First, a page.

New study investigates effect of abortion drugs
20 Jul 2019
A new study has been carried out to examine the effects of medically induced abortion drugs. Medical abortions accounted for 71% of total abortions in England and Wales in 2018.
The study used rats to examine the effects of the abortion drugs. Dr Stephen Sammut, a neuroscientist and psychology professor, explained that rats were used in the study because of their similarities in physiology and neurophysiology to humans. Researchers compared the behavior of rats that were pregnant and took the drugs to rats that took the drugs and were not pregnant and rats that were pregnant but did not take the drugs. Dr Sammut reported: "Our study clearly indicates that there are negative consequences to terminating a viable pregnancy using mifepristone and misoprostol....This was evident in the overall negative effects on the well-being of the animals administered the drugs to terminate pregnancy. These animals also displayed depression and anxiety-like behaviors....The biochemistry indicated potentially long-term effects.”
(As quoted by LifeSiteNews)
Christian Medical Fellowship summarised the study results in an article on its blog:
"The results were striking. The rats with a full-term pregnancy increased their weight throughout as expected. The rats that experienced a natural miscarriage stopped increasing weight but did not lose weight, their weight stabilised. But the rats given the medical abortion lost significant weight. They simply stopped eating as much and their sucrose consumption dropped dramatically. The ‘miscarriage rats’ and pregnant rats ate normally throughout. Weight is a useful indication of health, well-being and stress in rats and a drop in sucrose consumption and weight suggests depression-like behaviour. In this research, the ‘abortion rats’ demonstrated moderate to severe stress.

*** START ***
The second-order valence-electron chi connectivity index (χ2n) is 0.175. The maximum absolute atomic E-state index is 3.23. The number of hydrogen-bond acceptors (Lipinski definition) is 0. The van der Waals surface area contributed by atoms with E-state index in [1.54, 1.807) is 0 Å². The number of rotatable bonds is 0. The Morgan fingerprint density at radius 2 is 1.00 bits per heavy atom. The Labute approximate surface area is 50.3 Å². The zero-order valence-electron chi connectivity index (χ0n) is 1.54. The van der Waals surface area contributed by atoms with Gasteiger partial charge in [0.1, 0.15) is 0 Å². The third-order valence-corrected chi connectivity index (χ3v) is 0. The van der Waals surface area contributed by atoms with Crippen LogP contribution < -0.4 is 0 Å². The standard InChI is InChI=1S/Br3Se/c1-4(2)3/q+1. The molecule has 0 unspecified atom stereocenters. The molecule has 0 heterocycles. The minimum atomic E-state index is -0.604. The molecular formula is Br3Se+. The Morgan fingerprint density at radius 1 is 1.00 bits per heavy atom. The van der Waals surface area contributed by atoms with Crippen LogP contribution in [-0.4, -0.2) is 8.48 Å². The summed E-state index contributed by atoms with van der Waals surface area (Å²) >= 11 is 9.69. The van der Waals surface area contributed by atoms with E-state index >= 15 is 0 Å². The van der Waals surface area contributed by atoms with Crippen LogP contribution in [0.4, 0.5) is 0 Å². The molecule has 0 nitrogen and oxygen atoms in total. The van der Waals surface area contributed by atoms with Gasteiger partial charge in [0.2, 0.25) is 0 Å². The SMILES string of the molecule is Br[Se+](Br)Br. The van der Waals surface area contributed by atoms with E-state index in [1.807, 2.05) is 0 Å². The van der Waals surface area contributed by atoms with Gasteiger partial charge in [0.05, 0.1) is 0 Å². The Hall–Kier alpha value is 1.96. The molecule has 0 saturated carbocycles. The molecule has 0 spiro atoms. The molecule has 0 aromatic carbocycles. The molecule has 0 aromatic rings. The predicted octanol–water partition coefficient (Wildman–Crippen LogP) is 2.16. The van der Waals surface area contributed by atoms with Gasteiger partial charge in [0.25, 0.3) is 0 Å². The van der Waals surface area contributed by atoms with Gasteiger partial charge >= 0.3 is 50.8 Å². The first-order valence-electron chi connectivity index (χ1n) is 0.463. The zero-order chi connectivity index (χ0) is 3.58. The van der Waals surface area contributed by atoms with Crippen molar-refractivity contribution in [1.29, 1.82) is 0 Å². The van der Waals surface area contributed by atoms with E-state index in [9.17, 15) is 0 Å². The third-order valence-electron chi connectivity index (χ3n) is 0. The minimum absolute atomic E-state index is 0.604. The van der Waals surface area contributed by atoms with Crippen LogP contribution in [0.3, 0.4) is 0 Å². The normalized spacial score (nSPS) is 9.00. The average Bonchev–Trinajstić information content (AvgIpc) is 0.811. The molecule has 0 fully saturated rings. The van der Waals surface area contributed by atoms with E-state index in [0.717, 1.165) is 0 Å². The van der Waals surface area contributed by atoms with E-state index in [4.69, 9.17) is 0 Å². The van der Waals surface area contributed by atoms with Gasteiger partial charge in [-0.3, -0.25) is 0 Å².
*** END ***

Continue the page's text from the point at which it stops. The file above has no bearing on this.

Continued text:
Activity levels also measure depression-like behaviour. This showed that the average distance, speed and time moved per week was far less for the ‘abortion rats’, even compared to the ‘miscarriage rats’, which moved as much as the full pregnancy ones. When measuring ‘rearings’ (standing on hind legs – an indication of normal interest in their environment), the medical abortion group displayed a significant decrease relative to all the other groups.
The time spent in cage corners was also measured and showed that the ‘abortion rats’ separated themselves from the others and spent far more time than the other rats in the far back corner of the cage, indicating increased anxiety.
Additionally the ‘abortion rats’ did not show healthy rat behaviour. They did not groom themselves , they had unkempt coats, their posture was more hunched, and they showed a reduction in exploratory behaviour (sniffing and rearing).
The researchers concluded that the rats who had had a medically induced abortion showed moderate to severe stress, as indicated by their physiological effects measured. The observed effects of stress were specific to the induced abortion not the loss of a pregnancy through miscarriage.
The authors also note that the effects of the drug induced termination were not short-term. The effects on food intake lasted for seven days which is the equivalent of 244 human days. The biochemical observations were still visible at the end of the experiment which equates to around six and a half human years." (As quoted by CMF)
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